Lansdowne: A Project Doomed To Fail For Taxpayers

After going through some details of the Lansdowne partnership, your agent kept asking himself … where is the city’s profit centre in this deal?

In fact, there isn’t one.

After pouring in a massive $211 million from taxpayers to this project, shouldn’t the City of Ottawa and the residents of this community receive revenue for their investment?

Where does the money come from? The waterfall. The complicated waterfall. But after the confusion trying to understand the waterfall, the results of this game of feints and dodges is how much revenue do taxpayers get back for rebuilding the arena and stadium at Lansdowne or the enormous park?

How much? About $1.43 million in each of three years. Let’s say you put your $211 million out to work through lending at two per cent for one year. You get $4.2 million. Over three years the city has earned through the waterfall about $4.3 million. At two per cent on that money, the city would have received $12.6 million or roughly three times the money it has received from the waterfall.

And that’s no-risk money when you lend it out. Throw it into a bank and watch the compounding interest grow.

So at least over the first three years of Lansdowne, it has been a financial failure for the municipality.

But there’s more to it than that.

The city is renting out some of the most valuable property in Ottawa to its Lansdowne partner at a nominal fee for 30 years plus two 10-year options. Why didn’t the city just sell the land or rent it out at market rates? Hard to say. That’s a lot of lost taxpayer money.

But this is the capper. The Lansdowne deal actually doesn’t produce any revenue for the city. That trickle of waterfall money of which we speak goes to refurbishing city properties at Lansdowne. It doesn’t buy a lump or two of coal for the light-rail system or a couple of buckets of cement to fill sinkholes on the line.

So the city renovates a stadium primarily for the use of three Ottawa Sports and Entertainment Group teams or concerts and the like, yet derives but a trickle of cash that goes into maintaining the city property that the private sports group uses. Taxpayers, having footed the bill for the new stadium, then get the privilege of buying tickets to the facility they paid to create. What a deal.

And valuable city property rented for almost nothing? What a deal again. The city is not working with a charity at OSEG but instead with some of the richest people in town. And now we know the smarts they have to get that rich.

Credit where credit is due. OSEG sure saw the city coming from a long way off. One has to admire their ability to swing such a deal past city staff, former mayor Larry O’Brien, Mayor Jim Watson and city council.

But as for the municipality, its principals did not take good care of city assets and money.

OSEG most certainly won this deal. Taxpayers lost it.


A tour of Lansdowne from the air.


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8 thoughts on “Lansdowne: A Project Doomed To Fail For Taxpayers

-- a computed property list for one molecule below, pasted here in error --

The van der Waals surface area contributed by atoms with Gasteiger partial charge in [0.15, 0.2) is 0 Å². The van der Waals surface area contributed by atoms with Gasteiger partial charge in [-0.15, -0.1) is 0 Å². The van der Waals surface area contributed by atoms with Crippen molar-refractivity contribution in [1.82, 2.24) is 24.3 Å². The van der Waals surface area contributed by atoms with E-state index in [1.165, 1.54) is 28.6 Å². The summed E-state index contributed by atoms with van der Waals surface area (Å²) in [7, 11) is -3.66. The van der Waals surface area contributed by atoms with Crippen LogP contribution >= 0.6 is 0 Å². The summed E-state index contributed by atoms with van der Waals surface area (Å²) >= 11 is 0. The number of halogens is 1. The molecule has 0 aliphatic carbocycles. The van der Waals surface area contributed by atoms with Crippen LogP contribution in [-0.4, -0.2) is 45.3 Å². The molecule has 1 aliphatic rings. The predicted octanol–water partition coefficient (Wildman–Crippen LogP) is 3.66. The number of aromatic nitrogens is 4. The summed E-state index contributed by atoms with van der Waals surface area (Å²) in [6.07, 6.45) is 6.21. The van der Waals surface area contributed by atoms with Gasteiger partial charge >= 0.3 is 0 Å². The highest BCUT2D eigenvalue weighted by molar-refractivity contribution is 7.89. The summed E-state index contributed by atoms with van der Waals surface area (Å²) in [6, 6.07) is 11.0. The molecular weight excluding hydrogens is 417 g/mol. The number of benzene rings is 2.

1. OSEG took advantage of Watson’s desperation to create a legacy at all costs. Like in the emperor’s new clothes, OSEG’s promise to the mayor of a new suit (the waterfall) makes a fool of him as he’s left with nothing to show, and now the mayor has no choice but to pretend and keep marching in his own parade.


  2. Because they’re very savvy business people, you can bet that the Lansdowne contracts with OSEG are etched in stone and can’t be amended. That means that the losses to the city are not recoverable even if we have changes at the council table. However, we can learn some lessons from this exercise. At least, I would hope we can.
    What needs to happen is a complete revamping of the contracting process at city hall so that this kind of deal can never happen again. A very good place to start would be rescinding the motion that gave Watson and Kanellakos untramelled power to ‘negotiate’ with the NCC and RendezVous Lebreton over the new Sens arena and the accompanying development. Even without the gross conflict of interest by an OSEG partner and the hate Watson has for Melnyk, surely the total screw-up at Lansdowne should demonstrate that these two shouldn’t be let out unsupervised. Watson only has another 10 or so months as mayor but can do a lot of damage in that time – take his candy away and get him out of there.
    Written into any future contracts of this nature must be financial disclosure requirements so that the residents will see two things. First, the full costs and benefits of the deal and, second, a full annual accounting of costs and revenues that will show any benefits to or drains on the City as the project rolls out. Lansdowne is turning out to be a money pit for the city and looks to continue that way permanently. At the same time, it appears that our ‘partners’ in the deal are laughing all the way to the bank.
    Even if it’s unlikely to produce any better result, the incoming council has to take a sharp look at all the dealings that went on to produce the Lansdowne fiasco. If there’s any possibility of reworking the deal, that would be amazing but the more important outcome would be learning how to avoid the Lansdowne pitfalls in the future.
    Of course, transparency and accountability would go a long way to stop this kind of thing but those seem to be two concepts that don’t make it off the campaign brochures into the offices and practices of elected officials in this town.